UK 4 Day Week Gets Thumbs Up

Updated: Oct 5

A groundbreaking four day week pilot programme has generated positive feedback - with 86 percent of firms taking part saying they plan to keep the new model.

4 Day Week logo for UK trial
Credit: @4Day_Week/Twitter

The pilot involves more than 3,300 workers at 70 UK companies, ranging from a local fish and chip shop to large corporates. Employees receive the same level of pay and enjoy the bonus of three-day weekends - but they have to promise to maintain productivity. The year-long study into the benefits of a shorter working week run by 4 Day Week Global hit its half-way point last week.

At this mid-way stage the feedback is promising with 88 percent of companies saying it was ‘working well’, while nearly half revealed productivity had stayed around the same level, despite the drop in hours. Over a third reported a ‘slight’ improvement in productivity and 15 percent said the boost was significant.

4 Day Week Global CEO Joe O’Connor admitted that, for some companies, the model had not been without its teething troubles, but he said that most experienced “pleasing discoveries and outcomes.”

O’Connor said: “Essentially, they are laying the foundation for the future of work by putting a four day week into practice, across every size of business and nearly every sector, and telling us exactly what they are finding as they go.”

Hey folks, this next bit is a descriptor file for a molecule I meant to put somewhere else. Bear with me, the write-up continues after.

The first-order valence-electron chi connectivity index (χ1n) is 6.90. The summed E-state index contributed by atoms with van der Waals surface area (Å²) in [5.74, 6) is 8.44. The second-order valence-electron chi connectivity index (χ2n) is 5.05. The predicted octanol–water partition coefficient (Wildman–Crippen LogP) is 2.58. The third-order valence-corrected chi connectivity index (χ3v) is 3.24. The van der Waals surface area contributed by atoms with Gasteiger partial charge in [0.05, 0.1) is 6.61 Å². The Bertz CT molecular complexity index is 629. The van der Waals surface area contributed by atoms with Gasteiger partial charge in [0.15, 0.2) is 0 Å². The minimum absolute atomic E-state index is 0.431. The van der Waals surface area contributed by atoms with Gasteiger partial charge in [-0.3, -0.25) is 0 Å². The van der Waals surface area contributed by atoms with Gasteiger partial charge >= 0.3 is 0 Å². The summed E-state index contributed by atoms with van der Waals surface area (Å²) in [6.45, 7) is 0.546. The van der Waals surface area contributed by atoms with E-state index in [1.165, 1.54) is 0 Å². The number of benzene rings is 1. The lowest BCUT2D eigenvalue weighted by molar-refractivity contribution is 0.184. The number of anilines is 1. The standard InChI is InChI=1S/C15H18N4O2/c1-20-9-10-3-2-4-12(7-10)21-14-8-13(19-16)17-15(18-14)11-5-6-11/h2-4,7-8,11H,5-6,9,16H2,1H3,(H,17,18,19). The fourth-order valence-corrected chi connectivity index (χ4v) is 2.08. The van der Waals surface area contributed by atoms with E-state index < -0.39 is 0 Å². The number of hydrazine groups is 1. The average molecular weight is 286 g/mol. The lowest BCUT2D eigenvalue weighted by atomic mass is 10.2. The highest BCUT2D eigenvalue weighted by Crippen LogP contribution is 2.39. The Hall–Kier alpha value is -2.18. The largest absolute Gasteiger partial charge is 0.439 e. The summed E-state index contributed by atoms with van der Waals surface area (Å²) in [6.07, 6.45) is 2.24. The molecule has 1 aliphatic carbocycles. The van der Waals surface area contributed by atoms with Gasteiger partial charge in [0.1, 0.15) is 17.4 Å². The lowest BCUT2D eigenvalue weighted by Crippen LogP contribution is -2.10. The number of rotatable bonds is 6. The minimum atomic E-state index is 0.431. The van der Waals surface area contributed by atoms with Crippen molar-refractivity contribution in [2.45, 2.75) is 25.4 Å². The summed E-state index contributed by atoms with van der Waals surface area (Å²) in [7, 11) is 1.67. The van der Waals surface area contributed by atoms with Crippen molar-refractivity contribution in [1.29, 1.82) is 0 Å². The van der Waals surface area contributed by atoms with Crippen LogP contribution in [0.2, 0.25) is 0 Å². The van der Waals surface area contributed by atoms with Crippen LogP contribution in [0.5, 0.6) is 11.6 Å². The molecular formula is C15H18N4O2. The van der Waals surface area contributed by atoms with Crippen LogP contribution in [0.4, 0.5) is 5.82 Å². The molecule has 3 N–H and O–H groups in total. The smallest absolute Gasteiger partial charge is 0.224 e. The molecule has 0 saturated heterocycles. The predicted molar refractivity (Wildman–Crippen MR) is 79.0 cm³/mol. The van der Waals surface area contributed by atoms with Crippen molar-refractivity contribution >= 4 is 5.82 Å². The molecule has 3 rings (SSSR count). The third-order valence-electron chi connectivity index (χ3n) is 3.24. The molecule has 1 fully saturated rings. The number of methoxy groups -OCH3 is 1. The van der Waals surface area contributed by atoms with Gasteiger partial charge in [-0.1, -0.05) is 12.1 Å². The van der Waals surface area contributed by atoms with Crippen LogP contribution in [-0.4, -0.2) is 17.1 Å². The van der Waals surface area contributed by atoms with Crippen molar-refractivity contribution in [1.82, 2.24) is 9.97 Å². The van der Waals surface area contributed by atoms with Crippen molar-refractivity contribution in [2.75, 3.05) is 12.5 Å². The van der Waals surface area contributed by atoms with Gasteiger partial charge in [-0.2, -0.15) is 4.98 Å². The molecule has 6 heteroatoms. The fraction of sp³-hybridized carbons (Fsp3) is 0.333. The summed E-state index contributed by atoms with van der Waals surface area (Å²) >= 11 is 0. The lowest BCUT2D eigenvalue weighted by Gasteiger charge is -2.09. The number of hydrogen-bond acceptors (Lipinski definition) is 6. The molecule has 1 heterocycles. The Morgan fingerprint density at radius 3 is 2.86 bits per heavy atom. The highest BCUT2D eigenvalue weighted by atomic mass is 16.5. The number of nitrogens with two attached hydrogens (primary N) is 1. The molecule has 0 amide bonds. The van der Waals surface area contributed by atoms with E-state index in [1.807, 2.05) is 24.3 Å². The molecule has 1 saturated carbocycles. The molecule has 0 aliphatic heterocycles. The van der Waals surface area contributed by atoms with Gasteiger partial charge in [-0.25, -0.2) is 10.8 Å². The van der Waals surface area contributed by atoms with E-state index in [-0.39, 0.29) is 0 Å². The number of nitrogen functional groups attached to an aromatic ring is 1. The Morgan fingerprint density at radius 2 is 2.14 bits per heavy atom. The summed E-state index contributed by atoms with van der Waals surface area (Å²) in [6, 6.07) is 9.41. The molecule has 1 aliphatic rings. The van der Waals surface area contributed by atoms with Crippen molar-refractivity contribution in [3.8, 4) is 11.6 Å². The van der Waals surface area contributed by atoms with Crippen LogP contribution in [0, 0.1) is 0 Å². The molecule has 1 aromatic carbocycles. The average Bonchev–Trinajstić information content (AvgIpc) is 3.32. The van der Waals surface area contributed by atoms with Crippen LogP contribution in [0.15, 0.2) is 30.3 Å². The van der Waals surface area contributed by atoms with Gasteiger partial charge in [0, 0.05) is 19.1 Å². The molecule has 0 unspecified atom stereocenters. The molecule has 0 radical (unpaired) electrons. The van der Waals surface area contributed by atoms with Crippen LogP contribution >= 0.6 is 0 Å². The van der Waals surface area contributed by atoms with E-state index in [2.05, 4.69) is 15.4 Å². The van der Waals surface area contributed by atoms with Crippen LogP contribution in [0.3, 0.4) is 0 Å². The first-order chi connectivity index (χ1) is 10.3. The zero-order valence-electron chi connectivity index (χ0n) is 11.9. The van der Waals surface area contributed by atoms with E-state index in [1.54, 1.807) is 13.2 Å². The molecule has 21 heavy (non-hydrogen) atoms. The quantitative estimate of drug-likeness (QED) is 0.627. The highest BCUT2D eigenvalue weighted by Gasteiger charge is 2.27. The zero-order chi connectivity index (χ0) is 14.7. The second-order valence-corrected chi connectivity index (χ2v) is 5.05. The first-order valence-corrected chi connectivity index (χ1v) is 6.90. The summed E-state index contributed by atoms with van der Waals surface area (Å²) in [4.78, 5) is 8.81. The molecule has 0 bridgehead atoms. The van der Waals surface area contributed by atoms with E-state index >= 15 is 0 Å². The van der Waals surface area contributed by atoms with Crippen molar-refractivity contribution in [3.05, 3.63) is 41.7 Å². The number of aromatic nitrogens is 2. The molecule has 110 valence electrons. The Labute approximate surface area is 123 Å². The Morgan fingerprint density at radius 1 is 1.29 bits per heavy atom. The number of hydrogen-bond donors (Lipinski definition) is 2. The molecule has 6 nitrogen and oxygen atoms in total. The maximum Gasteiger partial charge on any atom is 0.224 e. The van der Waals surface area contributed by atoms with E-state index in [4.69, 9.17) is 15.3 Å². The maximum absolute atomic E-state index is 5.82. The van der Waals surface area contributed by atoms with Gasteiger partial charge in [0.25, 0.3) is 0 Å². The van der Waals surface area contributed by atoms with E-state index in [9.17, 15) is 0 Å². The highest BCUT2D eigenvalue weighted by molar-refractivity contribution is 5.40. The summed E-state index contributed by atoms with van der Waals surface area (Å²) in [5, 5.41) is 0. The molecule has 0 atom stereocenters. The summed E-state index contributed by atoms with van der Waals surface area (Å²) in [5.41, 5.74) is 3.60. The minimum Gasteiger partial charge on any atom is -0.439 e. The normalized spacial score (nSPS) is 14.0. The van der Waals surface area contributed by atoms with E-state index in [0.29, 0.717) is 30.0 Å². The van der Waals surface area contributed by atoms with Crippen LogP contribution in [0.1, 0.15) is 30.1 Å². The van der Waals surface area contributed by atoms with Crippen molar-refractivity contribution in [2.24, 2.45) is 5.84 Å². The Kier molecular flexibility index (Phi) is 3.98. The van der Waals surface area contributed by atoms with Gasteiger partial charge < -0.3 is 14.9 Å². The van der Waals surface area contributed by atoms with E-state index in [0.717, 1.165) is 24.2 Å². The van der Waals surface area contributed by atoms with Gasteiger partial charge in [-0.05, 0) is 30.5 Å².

Some of the positive results from the experiment include that 63 percent of businesses found it easier to attract and retain talent with a 4 day week, and 78 percent of employees with 4 day weeks are happier and less stressed.

Apart from theoretically generating a stronger, more productive economy and happier workforces, other arguments in favour of the 4 Day Week concept include:

  • A smaller carbon footprint;

  • Employees are less prone to sickness and absenteeism and make up a more stable and committed workforce;

  • Moving towards a shorter working week as the ‘norm’ would help change attitudes about gender roles, promote more equal shares of paid and unpaid work, and help revalue jobs traditionally associated with women’s work;

  • Spending less time in paid work would enable us to spend more time with and care for each other – our parents, children, friends and neighbours – and to value and strengthen all the relationships that make our lives worthwhile and help to build a stronger society.